Dr. Fauci spoke at the U.N. General Assembly High-Level Meeting on the fight against tuberculosis (TB). In September 2018, we released the NIAID Strategic Plan for Tuberculosis Research, which aligns with WHO and U.S. government activities. He also mentioned two recent publications on promising TB vaccine approaches.

He concluded with brief updates on influenza, gonorrhea, and food allergy.

III. Guest Speaker—H. Clifford Lane, M.D., director, Division of Clinical Research, NIAID

Dr. Cliff Lane began by providing statistics from the 2014 to 2016 Ebola outbreak in Guinea, Sierra Leone, and Liberia, which was the largest outbreak in history. NIAID received invitations from health officers in these countries to work with them to establish clinical research programs, including the Partnership for Research on Ebola Virus in Liberia (PREVAIL).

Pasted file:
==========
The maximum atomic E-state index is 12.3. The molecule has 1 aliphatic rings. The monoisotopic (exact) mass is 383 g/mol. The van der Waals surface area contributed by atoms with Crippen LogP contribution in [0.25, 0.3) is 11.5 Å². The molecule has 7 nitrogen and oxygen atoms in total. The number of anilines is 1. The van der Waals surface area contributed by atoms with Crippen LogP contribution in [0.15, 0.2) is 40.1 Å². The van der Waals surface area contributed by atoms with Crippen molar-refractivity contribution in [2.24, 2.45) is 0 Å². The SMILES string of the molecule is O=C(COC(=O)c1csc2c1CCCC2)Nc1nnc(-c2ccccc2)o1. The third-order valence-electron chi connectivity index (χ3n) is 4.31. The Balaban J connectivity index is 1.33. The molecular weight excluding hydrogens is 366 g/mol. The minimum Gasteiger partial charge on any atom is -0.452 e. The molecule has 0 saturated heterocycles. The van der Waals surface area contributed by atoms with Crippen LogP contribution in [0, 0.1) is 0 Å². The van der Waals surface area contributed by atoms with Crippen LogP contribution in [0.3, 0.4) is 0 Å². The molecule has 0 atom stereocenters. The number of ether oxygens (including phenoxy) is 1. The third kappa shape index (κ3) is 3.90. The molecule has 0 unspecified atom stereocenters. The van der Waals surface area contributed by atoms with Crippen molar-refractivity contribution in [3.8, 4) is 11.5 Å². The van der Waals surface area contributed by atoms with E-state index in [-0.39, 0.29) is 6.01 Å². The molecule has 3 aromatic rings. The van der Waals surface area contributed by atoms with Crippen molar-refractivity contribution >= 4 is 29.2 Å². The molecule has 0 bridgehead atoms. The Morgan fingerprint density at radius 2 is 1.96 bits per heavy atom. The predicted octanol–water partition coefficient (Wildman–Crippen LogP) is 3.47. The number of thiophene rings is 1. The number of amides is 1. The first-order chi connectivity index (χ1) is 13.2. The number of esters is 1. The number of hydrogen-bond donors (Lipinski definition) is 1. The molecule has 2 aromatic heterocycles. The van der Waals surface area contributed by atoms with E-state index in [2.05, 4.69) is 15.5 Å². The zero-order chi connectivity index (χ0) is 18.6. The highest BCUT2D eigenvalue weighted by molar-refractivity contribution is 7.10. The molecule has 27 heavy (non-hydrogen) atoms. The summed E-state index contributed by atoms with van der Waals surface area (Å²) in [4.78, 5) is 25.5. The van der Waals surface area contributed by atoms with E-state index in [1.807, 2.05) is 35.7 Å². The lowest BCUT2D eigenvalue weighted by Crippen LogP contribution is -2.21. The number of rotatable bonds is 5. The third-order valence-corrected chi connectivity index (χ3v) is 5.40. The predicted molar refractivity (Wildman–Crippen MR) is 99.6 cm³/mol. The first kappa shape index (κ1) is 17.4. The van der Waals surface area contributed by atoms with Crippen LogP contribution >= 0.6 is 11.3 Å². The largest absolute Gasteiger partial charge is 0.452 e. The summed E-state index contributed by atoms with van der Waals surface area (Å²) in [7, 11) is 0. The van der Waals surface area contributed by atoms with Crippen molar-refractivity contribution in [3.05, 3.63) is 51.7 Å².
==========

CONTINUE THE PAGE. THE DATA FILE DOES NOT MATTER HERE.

He continued with an update on the 2018 Ebola outbreak in the Democratic Republic of the Congo (DRC), noting that drawing on experiences from the 2014 to 2016 outbreak has proven to be useful during this outbreak. Dr. Lane summarized NIAID’s work with DRC’s Institut National de Recherche Biomedicale (INRB) and other international partners to implement the PAmoja TuLinde Maisha (PALM) clinical trial through a collaborative effort coordinated by the WHO.

IV. Report of the Allergy, Immunology, and Transplantation Subcommittee—Daniel Rotrosen, M.D., director, DAIT

Director’s Report

Dr. Rotrosen welcomed the subcommittee members to the 191st meeting of the National Advisory Allergy and Infectious Diseases Subcommittee meeting.